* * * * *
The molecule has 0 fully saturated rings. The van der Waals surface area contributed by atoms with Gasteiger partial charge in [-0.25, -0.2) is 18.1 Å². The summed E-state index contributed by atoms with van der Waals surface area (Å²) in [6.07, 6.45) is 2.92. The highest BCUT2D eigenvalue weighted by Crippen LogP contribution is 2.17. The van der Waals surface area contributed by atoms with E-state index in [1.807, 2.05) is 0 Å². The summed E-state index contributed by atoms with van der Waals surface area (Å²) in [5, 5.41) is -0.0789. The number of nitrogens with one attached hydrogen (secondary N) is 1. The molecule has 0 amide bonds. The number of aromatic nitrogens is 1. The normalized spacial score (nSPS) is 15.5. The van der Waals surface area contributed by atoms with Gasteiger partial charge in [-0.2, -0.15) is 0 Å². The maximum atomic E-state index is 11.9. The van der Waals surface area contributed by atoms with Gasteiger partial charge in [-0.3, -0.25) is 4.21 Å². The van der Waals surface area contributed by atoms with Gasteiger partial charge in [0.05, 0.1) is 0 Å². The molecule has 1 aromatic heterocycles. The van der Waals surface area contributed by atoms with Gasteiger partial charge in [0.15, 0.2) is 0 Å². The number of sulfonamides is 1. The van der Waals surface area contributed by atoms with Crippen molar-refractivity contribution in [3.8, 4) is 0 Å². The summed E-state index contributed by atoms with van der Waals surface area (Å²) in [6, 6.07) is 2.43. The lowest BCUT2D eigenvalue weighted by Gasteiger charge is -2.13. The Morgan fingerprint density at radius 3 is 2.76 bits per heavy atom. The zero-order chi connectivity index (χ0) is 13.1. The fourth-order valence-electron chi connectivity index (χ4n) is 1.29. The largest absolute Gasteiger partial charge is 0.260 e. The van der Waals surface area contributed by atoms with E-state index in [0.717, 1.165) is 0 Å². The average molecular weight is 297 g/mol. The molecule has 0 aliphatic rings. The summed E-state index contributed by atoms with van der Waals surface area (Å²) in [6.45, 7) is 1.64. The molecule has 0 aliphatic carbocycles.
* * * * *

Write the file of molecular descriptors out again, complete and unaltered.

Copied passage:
The molecule has 0 fully saturated rings. The van der Waals surface area contributed by atoms with Gasteiger partial charge in [-0.25, -0.2) is 18.1 Å². The summed E-state index contributed by atoms with van der Waals surface area (Å²) in [6.07, 6.45) is 2.92. The highest BCUT2D eigenvalue weighted by Crippen LogP contribution is 2.17. The van der Waals surface area contributed by atoms with E-state index in [1.807, 2.05) is 0 Å². The summed E-state index contributed by atoms with van der Waals surface area (Å²) in [5, 5.41) is -0.0789. The number of nitrogens with one attached hydrogen (secondary N) is 1. The molecule has 0 amide bonds. The number of aromatic nitrogens is 1. The normalized spacial score (nSPS) is 15.5. The van der Waals surface area contributed by atoms with Gasteiger partial charge in [-0.2, -0.15) is 0 Å². The maximum atomic E-state index is 11.9. The van der Waals surface area contributed by atoms with Gasteiger partial charge in [-0.3, -0.25) is 4.21 Å². The van der Waals surface area contributed by atoms with Gasteiger partial charge in [0.05, 0.1) is 0 Å². The molecule has 1 aromatic heterocycles. The van der Waals surface area contributed by atoms with Gasteiger partial charge in [0.15, 0.2) is 0 Å². The number of sulfonamides is 1. The van der Waals surface area contributed by atoms with Crippen molar-refractivity contribution in [3.8, 4) is 0 Å². The summed E-state index contributed by atoms with van der Waals surface area (Å²) in [6, 6.07) is 2.43. The lowest BCUT2D eigenvalue weighted by Gasteiger charge is -2.13. The Morgan fingerprint density at radius 3 is 2.76 bits per heavy atom. The zero-order chi connectivity index (χ0) is 13.1. The fourth-order valence-electron chi connectivity index (χ4n) is 1.29. The largest absolute Gasteiger partial charge is 0.260 e. The van der Waals surface area contributed by atoms with E-state index in [0.717, 1.165) is 0 Å². The average molecular weight is 297 g/mol. The molecule has 0 aliphatic rings. The summed E-state index contributed by atoms with van der Waals surface area (Å²) in [6.45, 7) is 1.64. The molecule has 0 aliphatic carbocycles.